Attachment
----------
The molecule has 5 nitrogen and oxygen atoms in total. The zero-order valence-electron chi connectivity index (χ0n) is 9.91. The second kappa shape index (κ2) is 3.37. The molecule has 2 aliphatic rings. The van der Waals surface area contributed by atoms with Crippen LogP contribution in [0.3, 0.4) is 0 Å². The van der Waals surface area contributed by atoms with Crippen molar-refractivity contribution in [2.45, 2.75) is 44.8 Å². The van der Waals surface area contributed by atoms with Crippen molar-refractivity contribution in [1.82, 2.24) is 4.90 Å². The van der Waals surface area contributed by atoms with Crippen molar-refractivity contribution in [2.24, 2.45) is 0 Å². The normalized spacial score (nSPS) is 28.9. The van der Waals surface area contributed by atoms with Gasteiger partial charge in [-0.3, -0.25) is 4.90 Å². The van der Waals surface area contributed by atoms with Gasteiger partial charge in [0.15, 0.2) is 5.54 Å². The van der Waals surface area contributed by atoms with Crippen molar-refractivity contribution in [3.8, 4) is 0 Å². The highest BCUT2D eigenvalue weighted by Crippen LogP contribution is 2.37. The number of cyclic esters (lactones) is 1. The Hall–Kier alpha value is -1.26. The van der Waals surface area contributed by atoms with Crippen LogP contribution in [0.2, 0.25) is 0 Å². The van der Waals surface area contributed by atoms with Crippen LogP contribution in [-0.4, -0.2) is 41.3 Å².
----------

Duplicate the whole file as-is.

The molecule has 5 nitrogen and oxygen atoms in total. The zero-order valence-electron chi connectivity index (χ0n) is 9.91. The second kappa shape index (κ2) is 3.37. The molecule has 2 aliphatic rings. The van der Waals surface area contributed by atoms with Crippen LogP contribution in [0.3, 0.4) is 0 Å². The van der Waals surface area contributed by atoms with Crippen molar-refractivity contribution in [2.45, 2.75) is 44.8 Å². The van der Waals surface area contributed by atoms with Crippen molar-refractivity contribution in [1.82, 2.24) is 4.90 Å². The van der Waals surface area contributed by atoms with Crippen molar-refractivity contribution in [2.24, 2.45) is 0 Å². The normalized spacial score (nSPS) is 28.9. The van der Waals surface area contributed by atoms with Gasteiger partial charge in [-0.3, -0.25) is 4.90 Å². The van der Waals surface area contributed by atoms with Gasteiger partial charge in [0.15, 0.2) is 5.54 Å². The van der Waals surface area contributed by atoms with Crippen molar-refractivity contribution in [3.8, 4) is 0 Å². The highest BCUT2D eigenvalue weighted by Crippen LogP contribution is 2.37. The number of cyclic esters (lactones) is 1. The Hall–Kier alpha value is -1.26. The van der Waals surface area contributed by atoms with Crippen LogP contribution in [0.2, 0.25) is 0 Å². The van der Waals surface area contributed by atoms with Crippen LogP contribution in [-0.4, -0.2) is 41.3 Å².